Spread the word » Facebook Twitter

Can't read this? View as a web page.

Strategic Alliance  

Action Alert
April 21, 2011

221 Oak Street
Oakland, CA 94607
Tel: 510.444.7738
Fax: 510.663.1280



New Study Shows State Soda Tax Could Be Lifeboat for Fiscally Strapped Counties

Research released today by the California Center for Public Health Advocacy (CCPHA) provides further evidence that a proposed soda tax could be instrumental in funding schools and critically needed childhood prevention efforts. “California’s Soda Tax: Helping Cash-Strapped Communities Protect Children’s Health” provides a county-by-county analysis of how the $1.7 billion in revenues generated by a sugar-sweetened beverage tax would be allocated to communities across the state. The benefits to local communities are substantial.

AB 669, proposed this year by Assemblymember Monning (D-Carmel), would levy a penny tax per fluid ounce on soda and other sugary drinks. If passed, this legislation would return:

  • 85% of its revenue ($1.445 billion) directly back to communities – that’s an average of $233 per student
  • $850 million directly to classrooms
  • $300 million to fund local children’s programs, like youth sports and afterschool programs
  • $300 million to fund PE and healthy lunch programs
  • the remaining revenue to fund statewide obesity prevention efforts and medically based prevention and intervention programs

“If we’re going to get ahead of this crisis, we have to start with our children. This legislation not only funds essential classroom programs, PE and healthier school lunches, but also provides local leaders with the flexibility to fund those children’s programs that they expect will have the greatest impact in their communities,” says Dr. Harold Goldstein of CCPHA.

Strategic Alliance urges Rapid Responders to continuously monitor and respond to local media coverage of this new study. Keep in mind: The study authors have broken these numbers down by county, estimating just how much revenue would flow into individual counties. We strongly encourage you to use this data to advance efforts in your community! 

Here are some angles to cover in your letters to the editor and op-eds: 

  • Investing in California's children. With over $230 generated per student, a soda tax can help fund critical prevention efforts in these tough economic times, particularly in communities most impacted by the harmful effects of soda.  Investments in safe places for children to play and be active, healthy school meals, physical education, and after-school programs can make the difference when it comes to safeguarding children’s health.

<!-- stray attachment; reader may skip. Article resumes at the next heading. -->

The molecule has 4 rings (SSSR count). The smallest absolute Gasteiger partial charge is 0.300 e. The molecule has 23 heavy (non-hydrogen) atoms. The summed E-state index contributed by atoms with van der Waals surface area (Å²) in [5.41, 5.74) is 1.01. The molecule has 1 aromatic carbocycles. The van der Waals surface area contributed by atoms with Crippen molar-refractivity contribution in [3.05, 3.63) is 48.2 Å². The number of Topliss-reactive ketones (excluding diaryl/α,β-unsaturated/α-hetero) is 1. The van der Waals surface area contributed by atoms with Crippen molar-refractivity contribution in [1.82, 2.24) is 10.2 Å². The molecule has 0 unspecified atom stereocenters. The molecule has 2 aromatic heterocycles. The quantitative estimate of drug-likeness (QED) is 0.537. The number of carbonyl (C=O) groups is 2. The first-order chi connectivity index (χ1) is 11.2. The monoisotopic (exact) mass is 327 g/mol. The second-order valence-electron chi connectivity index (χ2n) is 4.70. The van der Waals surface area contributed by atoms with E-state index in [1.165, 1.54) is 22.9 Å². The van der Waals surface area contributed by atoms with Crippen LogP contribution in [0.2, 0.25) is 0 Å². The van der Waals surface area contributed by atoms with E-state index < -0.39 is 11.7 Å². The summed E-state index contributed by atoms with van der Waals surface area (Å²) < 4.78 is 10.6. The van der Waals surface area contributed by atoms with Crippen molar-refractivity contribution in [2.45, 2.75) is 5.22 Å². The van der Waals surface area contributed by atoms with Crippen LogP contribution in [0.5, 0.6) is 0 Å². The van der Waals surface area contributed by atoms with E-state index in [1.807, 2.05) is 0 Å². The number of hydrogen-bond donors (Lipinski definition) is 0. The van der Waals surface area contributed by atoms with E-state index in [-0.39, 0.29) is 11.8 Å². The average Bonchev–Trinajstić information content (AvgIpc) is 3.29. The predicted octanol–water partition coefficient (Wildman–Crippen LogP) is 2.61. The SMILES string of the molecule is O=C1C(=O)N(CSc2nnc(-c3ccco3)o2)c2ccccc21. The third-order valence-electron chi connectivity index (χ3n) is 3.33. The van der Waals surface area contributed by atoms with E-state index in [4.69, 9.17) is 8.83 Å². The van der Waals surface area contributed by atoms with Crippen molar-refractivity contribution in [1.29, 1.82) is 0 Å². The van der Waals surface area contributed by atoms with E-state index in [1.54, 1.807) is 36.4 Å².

• Californians support a special tax on soda. A recent Field Poll showed that the majority (56%) of Californians favor a tax on soda and soft drinks, and using the money to support healthy eating and active living programs for children.
  • We cannot afford to raise another ‘Pepsi Generation.’ The soda industry spends $500 million a year to target children, using highly trained psychologists and marketing experts to reach them, and these aggressive marketing tactics are paying off. Today, 40% of young kids drink one or more sodas a day: that’s a victory party at industry headquarters and a public health disaster for the rest of us.
  • Soda companies need to pay their fair share for the negative consequences their products are having on our health. Research shows that in the last 30 years, the average American’s daily caloric intake has increased by nearly 300 calories, with 43% of those additional calories coming from soda. Increased caloric intake is contributing to chronic diseases that cost California more than $41 billion annually. Soda and other sugar sweetened beverages have largely fueled this public health crisis, and it’s time for them to pay their fair share.

Share your advocacy efforts with us!  Did you write a letter or pitch a story in support of a soda tax? Send us a quick note so we can make sure your efforts are recognized.

To find out more about what advocates can do about making the case, please visit the advocacy tools listed on the Rapid Response Soda page. And take a look at our media advocacy brief, Sugar Water Gets a Facelift: What Marketing Does for Soda.



The Strategic Alliance is reframing the debate on nutrition and physical activity away from a focus solely on individual choice and lifestyle towards one of environmental influences and corporate and government responsibility. Current Steering Committee members are: California Adolescent Nutrition and Fitness Program (CANFit), California Center for Public Health Advocacy (CCPHA), California Food Policy Advocates (CFPA), California Pan-Ethnic Health Network, California Park and Recreation Society (CPRS) , California Project LEAN, California WIC Association (CWA), Child Care Food Program Roundtable, Latino Health Access, Partnership for the Public's Health, PolicyLink, Prevention Institute, Samuels & Associates, and Public Health Law and Policy.


The Strategic Alliance is currently engaged in building a broad and diverse statewide membership. To join or for more information, please visit us on the Web, www.eatbettermovemore.org, or contact Phebe Gibson at 510.444.7738 or Phebe@preventioninstitute.org. And even if you're already a member, please forward this message on to your colleagues so we can continue to strengthen our coalition. Thank you!


The Strategic Alliance is reframing the debate on nutrition and

physical activity - from a focus solely on individual choice and lifestyle,

towards one of environmental influences and corporate and government responsibility.


Home | About Us | Our Approach

Prevention Institute | 221 Oak St. Suite A, Oakland, CA 94607 | Ph. 510-444-7738 
www.preventioninstitute.org | Click here to unsubscribe